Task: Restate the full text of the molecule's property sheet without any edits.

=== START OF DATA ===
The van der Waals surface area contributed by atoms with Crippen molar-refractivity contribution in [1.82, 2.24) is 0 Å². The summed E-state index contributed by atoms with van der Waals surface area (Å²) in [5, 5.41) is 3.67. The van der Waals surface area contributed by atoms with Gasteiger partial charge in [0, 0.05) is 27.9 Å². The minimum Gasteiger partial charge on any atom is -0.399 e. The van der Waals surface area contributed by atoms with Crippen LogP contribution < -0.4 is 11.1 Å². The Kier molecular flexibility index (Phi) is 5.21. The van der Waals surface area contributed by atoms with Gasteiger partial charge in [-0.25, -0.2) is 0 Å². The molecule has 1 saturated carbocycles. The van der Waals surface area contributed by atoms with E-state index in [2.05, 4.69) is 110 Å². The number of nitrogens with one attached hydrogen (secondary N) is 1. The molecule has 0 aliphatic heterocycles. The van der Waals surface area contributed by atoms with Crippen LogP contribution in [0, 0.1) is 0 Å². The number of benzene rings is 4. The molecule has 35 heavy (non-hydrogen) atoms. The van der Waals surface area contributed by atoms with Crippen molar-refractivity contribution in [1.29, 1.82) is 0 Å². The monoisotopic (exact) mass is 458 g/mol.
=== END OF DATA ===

The van der Waals surface area contributed by atoms with Crippen molar-refractivity contribution in [1.82, 2.24) is 0 Å². The summed E-state index contributed by atoms with van der Waals surface area (Å²) in [5, 5.41) is 3.67. The van der Waals surface area contributed by atoms with Gasteiger partial charge in [0, 0.05) is 27.9 Å². The minimum Gasteiger partial charge on any atom is -0.399 e. The van der Waals surface area contributed by atoms with Crippen LogP contribution < -0.4 is 11.1 Å². The Kier molecular flexibility index (Phi) is 5.21. The van der Waals surface area contributed by atoms with Gasteiger partial charge in [-0.25, -0.2) is 0 Å². The molecule has 1 saturated carbocycles. The van der Waals surface area contributed by atoms with E-state index in [2.05, 4.69) is 110 Å². The number of nitrogens with one attached hydrogen (secondary N) is 1. The molecule has 0 aliphatic heterocycles. The van der Waals surface area contributed by atoms with Crippen LogP contribution in [0, 0.1) is 0 Å². The number of benzene rings is 4. The molecule has 35 heavy (non-hydrogen) atoms. The van der Waals surface area contributed by atoms with Crippen molar-refractivity contribution in [1.29, 1.82) is 0 Å². The monoisotopic (exact) mass is 458 g/mol.